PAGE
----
Since June 2009, the CountMeOut campaign has provided a web-based facility for those who wish formally to leave the Roman Catholic Church, which it states was initiated “largely as a response to the child abuse scandals, enabling those who no longer felt they were members of the church to formally remove themselves”. However, on 8 August 2013 it announced that it would cease operations with immediate effect. In a Press Release it explains
“[t]he campaign was based on a ‘Declaration of Defection’ which could be downloaded from the website and sent to one’s local parish. The result was an annotation in the baptismal register confirming that the person had defected. In late 2010, countmeout.ie became aware of a change to Canon law which effectively removed this option. “
The 2010 changes to the 1983 Code of Canon law referred to by CountMeOut relate to the point at which Pope Benedict’s Motu Proprio, Omnium in mentum, became effective. This addressed two issues: one concerning the sacrament of holy orders in relation to deacons and the other defection from the faith. As a result of the latter, after 9 April 2010 defection as formerly provided for in Canons 1086, 1117, and 1124 no longer had any canonical effect.
Until then, these Canons provided specific exemptions in relation to marriage which had proved problematic since the introduction of the 1983 Code. The notification actus formalis defectionis ab Ecclesia catholica (2006), described these exemptions as distinct from the more conventional “virtual” forms of “notoriously” or “publicly” abandoning the faith . This document also identified the “three-step process” on which the campaign’s “Declaration of Defection” was based. Now that this exemption has been removed, all who have been baptized or received into the Catholic Church continue to be bound by merely  ecclesiastical laws under Canon 11 (CIC), i.e. semel baptizatus semper baptizatus.
Subsequently CountMeOut focused on alternative formal means to leave the church, such as the declaration of an “act of apostasy” and subsequent latae senteniae excommunication, relying upon Canons 751 and 1364 §1 (CIC). However, renunciation of the Christian faith is a direction few wished to follow, but a total of 16 acts of apostasy were formulated and sent to the Archdiocese of Dublin in June 2011. In addition to rejecting these 16 acts of apostasy, the group was informed a fundamental error in this approach – excommunication does not mean that a person is no longer a member of the church. Furthermore, as we discuss below, in common with ordination to holy orders, baptism once performed cannot be undone, or as it is sometimes described in the Roman Catholic Church, it makes ‘an indelible mark on the soul’.
The Archdiocese of Dublin has proposed to set up a register of those who have expressed a wish to defect but stipulates that this will have no consequence in Canon law, to which the campaign notes “[renders] it effectively meaningless to the Church”, [emphasis added].
In an earlier Press Release, the campaign stated that “many who defect via CountMeOut.ie do so as a means of protest and will be less concerned with its canonical significance”. Aside from such people, it identified three groups are potentially affected by the change in the law: those who defect in order to join another Church; those who defect, marry and then subsequently re-join; and those for whom the canonical significance of the act is important, whether or not they believe in it themselves. It also noted the parallel issue in Germany concerning payment of the Church tax – Kirchensteuer – which we have covered in an earlier post. In this case an annotated baptismal certificate was sometimes requested, and this provided a financial incentive formally to register defection. However, in other cases such a need is more questionable.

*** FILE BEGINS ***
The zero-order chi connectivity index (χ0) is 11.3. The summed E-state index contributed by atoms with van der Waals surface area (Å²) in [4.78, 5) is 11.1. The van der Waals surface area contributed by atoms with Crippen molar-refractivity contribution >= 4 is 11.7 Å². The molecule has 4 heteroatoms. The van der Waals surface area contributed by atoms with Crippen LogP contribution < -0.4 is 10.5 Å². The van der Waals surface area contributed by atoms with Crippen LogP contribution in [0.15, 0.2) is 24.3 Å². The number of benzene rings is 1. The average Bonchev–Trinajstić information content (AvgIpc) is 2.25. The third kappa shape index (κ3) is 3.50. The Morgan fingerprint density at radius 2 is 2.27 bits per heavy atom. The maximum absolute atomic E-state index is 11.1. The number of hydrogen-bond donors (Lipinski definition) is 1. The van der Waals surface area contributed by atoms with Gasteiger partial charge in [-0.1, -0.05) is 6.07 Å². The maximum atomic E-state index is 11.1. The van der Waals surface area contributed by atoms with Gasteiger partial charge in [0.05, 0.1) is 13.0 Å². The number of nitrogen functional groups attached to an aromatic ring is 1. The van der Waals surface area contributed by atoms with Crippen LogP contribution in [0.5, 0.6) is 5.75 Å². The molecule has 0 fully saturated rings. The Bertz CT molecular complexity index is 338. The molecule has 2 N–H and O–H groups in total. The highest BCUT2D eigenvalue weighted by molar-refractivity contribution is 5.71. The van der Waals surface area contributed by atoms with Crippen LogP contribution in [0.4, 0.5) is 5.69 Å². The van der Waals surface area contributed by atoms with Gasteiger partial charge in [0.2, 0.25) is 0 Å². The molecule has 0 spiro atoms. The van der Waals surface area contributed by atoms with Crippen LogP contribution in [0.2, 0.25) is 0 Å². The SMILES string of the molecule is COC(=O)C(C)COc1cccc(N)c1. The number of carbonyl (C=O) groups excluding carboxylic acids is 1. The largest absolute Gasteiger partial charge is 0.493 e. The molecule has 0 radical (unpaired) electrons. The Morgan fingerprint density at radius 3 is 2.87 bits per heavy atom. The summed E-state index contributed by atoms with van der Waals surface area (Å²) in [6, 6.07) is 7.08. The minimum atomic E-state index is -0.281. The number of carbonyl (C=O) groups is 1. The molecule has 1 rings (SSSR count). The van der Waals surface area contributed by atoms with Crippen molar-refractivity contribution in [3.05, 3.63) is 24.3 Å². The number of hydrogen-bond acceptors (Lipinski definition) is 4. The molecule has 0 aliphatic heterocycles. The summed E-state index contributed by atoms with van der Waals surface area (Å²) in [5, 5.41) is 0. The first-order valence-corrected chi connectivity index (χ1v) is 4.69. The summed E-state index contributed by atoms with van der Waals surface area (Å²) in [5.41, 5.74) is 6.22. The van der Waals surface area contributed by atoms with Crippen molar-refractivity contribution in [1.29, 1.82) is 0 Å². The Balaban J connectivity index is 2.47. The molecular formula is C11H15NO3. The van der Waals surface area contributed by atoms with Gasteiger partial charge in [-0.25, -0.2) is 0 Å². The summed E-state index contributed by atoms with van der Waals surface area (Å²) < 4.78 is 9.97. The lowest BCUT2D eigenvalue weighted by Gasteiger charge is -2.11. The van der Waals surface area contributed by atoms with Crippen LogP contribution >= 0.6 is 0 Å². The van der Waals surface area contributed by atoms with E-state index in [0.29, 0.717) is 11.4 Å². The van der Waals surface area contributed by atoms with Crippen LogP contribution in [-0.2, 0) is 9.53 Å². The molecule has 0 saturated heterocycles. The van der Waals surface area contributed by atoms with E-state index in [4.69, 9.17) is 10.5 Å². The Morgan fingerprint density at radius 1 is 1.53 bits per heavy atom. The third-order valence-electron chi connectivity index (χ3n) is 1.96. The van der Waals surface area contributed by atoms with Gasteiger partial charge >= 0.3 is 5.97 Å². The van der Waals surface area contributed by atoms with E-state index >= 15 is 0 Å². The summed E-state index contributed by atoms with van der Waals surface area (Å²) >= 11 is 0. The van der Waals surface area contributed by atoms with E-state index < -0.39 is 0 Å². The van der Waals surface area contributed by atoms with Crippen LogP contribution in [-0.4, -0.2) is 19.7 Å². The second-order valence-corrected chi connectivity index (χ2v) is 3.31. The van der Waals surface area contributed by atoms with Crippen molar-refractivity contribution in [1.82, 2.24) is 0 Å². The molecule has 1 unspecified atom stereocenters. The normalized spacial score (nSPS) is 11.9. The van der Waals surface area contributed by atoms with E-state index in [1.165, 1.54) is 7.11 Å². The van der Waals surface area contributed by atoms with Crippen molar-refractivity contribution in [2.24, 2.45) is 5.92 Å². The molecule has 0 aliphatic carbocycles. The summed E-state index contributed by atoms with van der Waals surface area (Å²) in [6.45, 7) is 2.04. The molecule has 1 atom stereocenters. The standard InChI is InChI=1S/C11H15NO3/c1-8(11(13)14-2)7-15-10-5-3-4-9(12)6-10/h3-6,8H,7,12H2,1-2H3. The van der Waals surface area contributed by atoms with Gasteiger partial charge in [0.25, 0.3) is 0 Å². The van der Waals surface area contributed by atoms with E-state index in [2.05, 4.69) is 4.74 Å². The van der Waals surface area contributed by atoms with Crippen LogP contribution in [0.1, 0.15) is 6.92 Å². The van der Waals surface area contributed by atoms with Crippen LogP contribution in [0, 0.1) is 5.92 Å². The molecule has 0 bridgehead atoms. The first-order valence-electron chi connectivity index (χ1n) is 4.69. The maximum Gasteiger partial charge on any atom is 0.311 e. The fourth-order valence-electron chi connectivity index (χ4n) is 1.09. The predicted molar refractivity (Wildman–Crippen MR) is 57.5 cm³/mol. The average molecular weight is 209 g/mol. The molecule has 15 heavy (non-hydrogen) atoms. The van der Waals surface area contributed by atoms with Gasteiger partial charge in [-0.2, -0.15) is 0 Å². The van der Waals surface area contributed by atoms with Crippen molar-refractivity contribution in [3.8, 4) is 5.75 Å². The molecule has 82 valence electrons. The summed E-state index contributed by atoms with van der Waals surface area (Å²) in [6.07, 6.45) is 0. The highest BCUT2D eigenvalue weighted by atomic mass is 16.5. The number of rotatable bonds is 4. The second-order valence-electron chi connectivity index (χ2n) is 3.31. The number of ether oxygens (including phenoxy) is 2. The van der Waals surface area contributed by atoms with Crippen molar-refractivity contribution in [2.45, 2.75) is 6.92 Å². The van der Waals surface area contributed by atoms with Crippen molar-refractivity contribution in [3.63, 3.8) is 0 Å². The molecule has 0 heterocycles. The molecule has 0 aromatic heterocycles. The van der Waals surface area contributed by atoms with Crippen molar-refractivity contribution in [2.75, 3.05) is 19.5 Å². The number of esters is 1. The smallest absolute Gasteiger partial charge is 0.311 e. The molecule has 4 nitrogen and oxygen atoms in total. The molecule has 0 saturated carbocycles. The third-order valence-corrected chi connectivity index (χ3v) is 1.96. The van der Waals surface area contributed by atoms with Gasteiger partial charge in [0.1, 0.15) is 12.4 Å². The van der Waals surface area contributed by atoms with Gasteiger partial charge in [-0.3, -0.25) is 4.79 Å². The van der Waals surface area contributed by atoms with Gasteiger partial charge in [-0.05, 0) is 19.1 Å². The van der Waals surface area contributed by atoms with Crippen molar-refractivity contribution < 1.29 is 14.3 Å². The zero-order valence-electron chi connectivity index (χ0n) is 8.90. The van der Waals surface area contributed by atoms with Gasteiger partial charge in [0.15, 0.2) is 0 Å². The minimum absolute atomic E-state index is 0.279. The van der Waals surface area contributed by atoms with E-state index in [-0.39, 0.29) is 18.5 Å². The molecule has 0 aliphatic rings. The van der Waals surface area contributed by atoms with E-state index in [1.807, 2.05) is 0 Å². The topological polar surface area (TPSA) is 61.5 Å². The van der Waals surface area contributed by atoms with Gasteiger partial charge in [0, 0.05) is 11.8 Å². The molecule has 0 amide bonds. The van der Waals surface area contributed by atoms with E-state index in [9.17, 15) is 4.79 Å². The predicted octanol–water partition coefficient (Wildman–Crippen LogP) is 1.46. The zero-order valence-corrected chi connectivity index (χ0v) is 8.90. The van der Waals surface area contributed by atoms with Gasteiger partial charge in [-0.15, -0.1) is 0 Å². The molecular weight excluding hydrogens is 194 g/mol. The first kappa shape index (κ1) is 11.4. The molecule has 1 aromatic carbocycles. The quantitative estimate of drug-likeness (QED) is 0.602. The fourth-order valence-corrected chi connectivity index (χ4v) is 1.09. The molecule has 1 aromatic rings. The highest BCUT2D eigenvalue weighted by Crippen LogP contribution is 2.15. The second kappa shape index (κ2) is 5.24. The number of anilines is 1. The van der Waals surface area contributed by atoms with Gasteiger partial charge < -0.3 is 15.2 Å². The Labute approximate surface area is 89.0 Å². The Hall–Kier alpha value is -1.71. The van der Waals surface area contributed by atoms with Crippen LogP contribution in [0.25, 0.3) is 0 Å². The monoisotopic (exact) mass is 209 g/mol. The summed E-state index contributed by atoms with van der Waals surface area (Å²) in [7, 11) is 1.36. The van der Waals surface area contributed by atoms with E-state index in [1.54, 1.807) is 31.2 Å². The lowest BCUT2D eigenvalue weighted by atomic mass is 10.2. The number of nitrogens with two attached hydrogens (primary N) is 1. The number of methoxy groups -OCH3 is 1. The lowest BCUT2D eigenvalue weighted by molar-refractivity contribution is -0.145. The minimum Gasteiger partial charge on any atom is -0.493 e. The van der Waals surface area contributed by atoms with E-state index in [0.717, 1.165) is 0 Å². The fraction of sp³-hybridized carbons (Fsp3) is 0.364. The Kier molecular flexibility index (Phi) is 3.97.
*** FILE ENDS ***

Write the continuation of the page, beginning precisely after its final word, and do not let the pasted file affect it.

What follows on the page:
The traditional view of Trinitarian baptism, certainly in the West, is that it is a once-for-all and irreversible sacramental act: once it’s done, it’s done and there’s no going back. And not even Roman Catholics rebaptise converts who have already been baptised by the pouring-on of water accompanied by the Trinitarian formula: still less do Anglicans or the Free Churches.
The Quaker partner in this blog was baptised as an Anglican and is now a member of a Society that simply does not include baptism in its portfolio. But so what? If you don’t believe in the efficacy of baptism in the first place, why would the fact of having been baptised present a problem? And the point about wishing to have one’s departure recorded in order “to join another faith/religion” simply won’t wash: no-one would suggest even in England – let alone in Ireland where there is constitutional separation of Church and State – that one needs the formal permission of the denomination of one’s baptism in order to leave it for another.
The suspicion must be that the people who signed up to CountMeOut were somehow niggled or upset at being in some parish baptism register; but why couldn’t they just shrug it off and walk away? Since all a register does is to record what happened in a particular place at a particular time, it seems slightly strange to want to undo history. It also seems an odd way to “[t]ake a stand for church-state separation” as advocated on the masthead of CountMeOut communications.
David Pocklington and Frank Cranmer
 Canons 171, § 1.4°; 194, § 1.2°; 316, § 1; 694, § 1.1; 1071, § 1, 4° and § 2
 i.e. “laws that impose obligations, command or forbid, and those which subjects of the law are bound; not laws that confer rights or divine laws that bind everyone”.